Trotskyite: that’s the word T. S. Eliot used to describe George Orwell upon reading an early draft of Animal Farm. The book, of course, is now a staple of most high school English classes (let alone “most influential literature” lists).
In his 1944 rejection letter on behalf of publisher Faber & Faber, Eliot praised Orwell’s writing but found the story’s argument “not convincing.” In the poet’s defense, Animal Farm’s main character is a pig named Snowball.
Eliot wasn’t the only publisher who passed. Orwell received four rejections, including one from his usual publisher who said releasing such a politically controversial work would be “ill-advised” during what was then the height of World War II.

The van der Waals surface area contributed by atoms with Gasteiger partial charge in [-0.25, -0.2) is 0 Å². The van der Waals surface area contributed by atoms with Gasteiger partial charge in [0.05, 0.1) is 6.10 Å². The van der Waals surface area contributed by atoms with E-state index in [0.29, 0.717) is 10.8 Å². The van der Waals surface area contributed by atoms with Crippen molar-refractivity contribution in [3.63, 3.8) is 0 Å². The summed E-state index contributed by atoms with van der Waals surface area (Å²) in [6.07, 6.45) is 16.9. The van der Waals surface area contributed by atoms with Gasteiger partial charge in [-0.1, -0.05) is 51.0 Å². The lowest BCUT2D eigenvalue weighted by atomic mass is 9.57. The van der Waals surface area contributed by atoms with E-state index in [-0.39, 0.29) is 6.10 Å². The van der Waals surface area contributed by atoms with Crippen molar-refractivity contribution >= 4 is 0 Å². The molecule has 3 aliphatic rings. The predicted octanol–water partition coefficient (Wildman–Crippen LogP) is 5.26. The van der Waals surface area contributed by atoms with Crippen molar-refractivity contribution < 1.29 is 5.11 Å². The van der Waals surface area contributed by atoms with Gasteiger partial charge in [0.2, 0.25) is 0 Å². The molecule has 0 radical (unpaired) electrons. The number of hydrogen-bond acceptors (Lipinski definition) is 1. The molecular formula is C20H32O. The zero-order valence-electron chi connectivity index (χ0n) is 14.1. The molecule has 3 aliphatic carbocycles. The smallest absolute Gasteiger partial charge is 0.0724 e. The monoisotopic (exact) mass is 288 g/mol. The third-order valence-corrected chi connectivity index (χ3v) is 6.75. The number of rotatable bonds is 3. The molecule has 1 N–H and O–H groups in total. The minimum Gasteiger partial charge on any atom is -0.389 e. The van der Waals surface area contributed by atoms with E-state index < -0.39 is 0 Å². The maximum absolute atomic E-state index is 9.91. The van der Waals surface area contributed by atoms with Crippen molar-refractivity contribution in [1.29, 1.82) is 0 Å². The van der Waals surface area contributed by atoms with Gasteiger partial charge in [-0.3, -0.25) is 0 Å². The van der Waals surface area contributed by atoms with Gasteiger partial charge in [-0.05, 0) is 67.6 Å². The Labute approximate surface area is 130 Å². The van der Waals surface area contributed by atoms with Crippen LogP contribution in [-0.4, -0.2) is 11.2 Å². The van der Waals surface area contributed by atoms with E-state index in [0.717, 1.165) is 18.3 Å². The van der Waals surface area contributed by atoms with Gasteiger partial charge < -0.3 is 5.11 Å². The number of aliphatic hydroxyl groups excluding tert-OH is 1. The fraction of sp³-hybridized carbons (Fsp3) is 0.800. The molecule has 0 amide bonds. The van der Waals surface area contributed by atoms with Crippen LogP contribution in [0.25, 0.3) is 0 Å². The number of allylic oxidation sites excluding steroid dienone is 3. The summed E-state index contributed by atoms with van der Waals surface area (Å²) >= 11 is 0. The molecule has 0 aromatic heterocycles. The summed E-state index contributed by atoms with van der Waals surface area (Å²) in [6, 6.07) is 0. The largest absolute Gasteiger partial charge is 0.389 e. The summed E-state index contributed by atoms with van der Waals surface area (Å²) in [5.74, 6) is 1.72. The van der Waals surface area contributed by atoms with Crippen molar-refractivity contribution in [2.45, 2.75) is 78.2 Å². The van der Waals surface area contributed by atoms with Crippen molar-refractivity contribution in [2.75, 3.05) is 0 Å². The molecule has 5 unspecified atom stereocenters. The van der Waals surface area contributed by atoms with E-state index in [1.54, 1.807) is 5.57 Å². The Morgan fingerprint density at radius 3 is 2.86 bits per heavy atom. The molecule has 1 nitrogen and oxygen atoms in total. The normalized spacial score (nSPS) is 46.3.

But Orwell got the last word. Animal Farm arrived on bookshelves in 1945 thanks to Secker & Warburg, with Orwell using the preface to share this dismal reflection on self-censorship: “Anyone who challenges the prevailing orthodoxy finds himself silenced with surprising effectiveness.”
Feel like challenging the prevailing orthodoxy? Channel your inner Orwell and enter this Eurocities essay contest about the future of citizenry.